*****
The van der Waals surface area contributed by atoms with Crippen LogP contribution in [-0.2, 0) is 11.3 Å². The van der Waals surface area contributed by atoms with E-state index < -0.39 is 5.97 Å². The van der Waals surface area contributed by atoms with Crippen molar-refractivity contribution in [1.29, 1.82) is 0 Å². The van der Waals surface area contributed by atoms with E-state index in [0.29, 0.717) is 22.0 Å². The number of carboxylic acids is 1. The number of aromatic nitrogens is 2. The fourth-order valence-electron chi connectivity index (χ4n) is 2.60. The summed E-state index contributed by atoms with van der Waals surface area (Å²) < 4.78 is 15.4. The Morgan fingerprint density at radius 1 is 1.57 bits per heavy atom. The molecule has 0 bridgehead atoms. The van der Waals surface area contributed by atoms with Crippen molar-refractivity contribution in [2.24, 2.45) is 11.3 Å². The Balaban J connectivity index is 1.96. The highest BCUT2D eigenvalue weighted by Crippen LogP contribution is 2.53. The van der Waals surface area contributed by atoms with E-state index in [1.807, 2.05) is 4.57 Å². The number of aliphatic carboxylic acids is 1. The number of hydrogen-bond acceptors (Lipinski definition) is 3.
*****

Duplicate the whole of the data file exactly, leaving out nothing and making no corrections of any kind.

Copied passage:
The van der Waals surface area contributed by atoms with Crippen LogP contribution in [-0.2, 0) is 11.3 Å². The van der Waals surface area contributed by atoms with E-state index < -0.39 is 5.97 Å². The van der Waals surface area contributed by atoms with Crippen molar-refractivity contribution in [1.29, 1.82) is 0 Å². The van der Waals surface area contributed by atoms with E-state index in [0.29, 0.717) is 22.0 Å². The number of carboxylic acids is 1. The number of aromatic nitrogens is 2. The fourth-order valence-electron chi connectivity index (χ4n) is 2.60. The summed E-state index contributed by atoms with van der Waals surface area (Å²) < 4.78 is 15.4. The Morgan fingerprint density at radius 1 is 1.57 bits per heavy atom. The molecule has 0 bridgehead atoms. The van der Waals surface area contributed by atoms with Crippen molar-refractivity contribution in [2.24, 2.45) is 11.3 Å². The Balaban J connectivity index is 1.96. The highest BCUT2D eigenvalue weighted by Crippen LogP contribution is 2.53. The van der Waals surface area contributed by atoms with E-state index in [1.807, 2.05) is 4.57 Å². The number of aliphatic carboxylic acids is 1. The number of hydrogen-bond acceptors (Lipinski definition) is 3.